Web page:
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My latest bit of flash from Angry Hourglasses’s weekly contest with the above picture prompt. It’s a 360 word max story. I was awarded third place and the comments:

Granted the narrative wasn’t that steady, but I admired its intentions and the ending was a delight.

Sitting in an old school converted into a church in a pew crammed between my mother, smelling like onions and some strange man that keeps picking at his head, I am suffocating. I excuse myself and apologize for bumping into people’s holy legs and holy books and holy sermons and exit through the back doors.

Nobody is in the halls. I grab three cookies from the dessert table for after the service. Chocolate chip. Stale as fuck. I discard them in the bathroom trash can.

In the stall, sitting on the holy porcelain, I remove the flask I affectionately refer to as Holy Shit from my ankle where I keep it secured with tape. Hidden behind my long dress, nobody is the wiser. Opening it, I take a reassuring swig. Reassuring me that my sanity is still hanging in there. The vodka is hard going down my throat, but it was the most real thing in this brick-and-bullshit building.

You’ll have to excuse my bitterness. Mom has been dragging me to these services five times a week and twice on Sunday. This is the second time on Sunday. Which means I fell back on Holy Shit. Sometimes I wish this place would just collapse like a ton of, well, you know.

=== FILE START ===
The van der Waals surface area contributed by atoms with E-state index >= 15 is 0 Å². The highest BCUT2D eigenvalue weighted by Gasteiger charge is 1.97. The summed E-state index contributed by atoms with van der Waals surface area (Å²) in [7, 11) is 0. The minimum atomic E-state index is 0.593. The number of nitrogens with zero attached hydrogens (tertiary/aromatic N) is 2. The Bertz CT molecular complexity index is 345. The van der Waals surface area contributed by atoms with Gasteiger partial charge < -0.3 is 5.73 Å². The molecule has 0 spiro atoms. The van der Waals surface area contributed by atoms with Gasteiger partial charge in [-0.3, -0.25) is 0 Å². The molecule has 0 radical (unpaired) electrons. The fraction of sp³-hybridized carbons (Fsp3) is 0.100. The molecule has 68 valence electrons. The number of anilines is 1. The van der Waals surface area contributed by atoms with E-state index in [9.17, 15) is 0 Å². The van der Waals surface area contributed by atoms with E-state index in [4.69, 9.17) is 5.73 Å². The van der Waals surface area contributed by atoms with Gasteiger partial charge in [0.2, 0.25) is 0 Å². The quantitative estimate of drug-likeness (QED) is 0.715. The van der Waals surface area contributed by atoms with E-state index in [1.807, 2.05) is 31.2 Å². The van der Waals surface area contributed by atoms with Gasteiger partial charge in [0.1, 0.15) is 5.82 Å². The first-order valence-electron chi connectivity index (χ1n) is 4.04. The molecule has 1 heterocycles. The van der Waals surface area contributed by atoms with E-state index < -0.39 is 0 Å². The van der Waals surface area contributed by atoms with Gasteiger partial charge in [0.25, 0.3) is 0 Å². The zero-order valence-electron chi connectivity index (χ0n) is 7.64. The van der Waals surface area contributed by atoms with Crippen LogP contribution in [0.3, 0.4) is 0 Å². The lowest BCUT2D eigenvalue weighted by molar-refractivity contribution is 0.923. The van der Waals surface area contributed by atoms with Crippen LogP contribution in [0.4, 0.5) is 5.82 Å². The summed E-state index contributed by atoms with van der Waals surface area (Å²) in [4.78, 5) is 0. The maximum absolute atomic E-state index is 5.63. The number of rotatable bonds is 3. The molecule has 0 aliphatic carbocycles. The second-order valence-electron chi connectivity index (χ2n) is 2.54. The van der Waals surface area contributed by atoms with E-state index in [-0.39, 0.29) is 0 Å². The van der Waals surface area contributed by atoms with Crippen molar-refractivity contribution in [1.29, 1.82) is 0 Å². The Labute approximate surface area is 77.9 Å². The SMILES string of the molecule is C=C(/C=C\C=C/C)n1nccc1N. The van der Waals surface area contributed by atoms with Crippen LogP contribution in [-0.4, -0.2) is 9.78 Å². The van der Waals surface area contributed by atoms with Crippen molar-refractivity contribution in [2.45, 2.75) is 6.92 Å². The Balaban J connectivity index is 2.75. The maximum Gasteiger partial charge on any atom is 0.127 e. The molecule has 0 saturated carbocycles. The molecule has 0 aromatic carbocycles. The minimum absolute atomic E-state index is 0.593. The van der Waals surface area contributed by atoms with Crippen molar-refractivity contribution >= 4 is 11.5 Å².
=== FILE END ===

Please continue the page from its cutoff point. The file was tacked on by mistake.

Footsteps. Someone else is in here. Whoever they are enter the stall next to mine. Odd choice with six to choose from. I pull my feet off the ground and hug my knees. I stop breathing.

Then the familiar metal clink of someone unscrewing a lid. A sigh. A gulp. Another sigh. Another gulp. I can’t help myself and laugh.

Silence.

“Hello,” the person next to me says with a sense of foreboding.

“Hello,” I say, trying to suppress my laughter, somewhat.

“What’s in yours?” she says. Another swig.

“Vodka. 100-proof. You?” I say.

“Damn, girl, the sermon ain’t that bad. Captain Morgan here, only 70-proof.”

“Here’s to us and the heavenly father and blah blah,” I say.

We drink and laugh at the absurdity.

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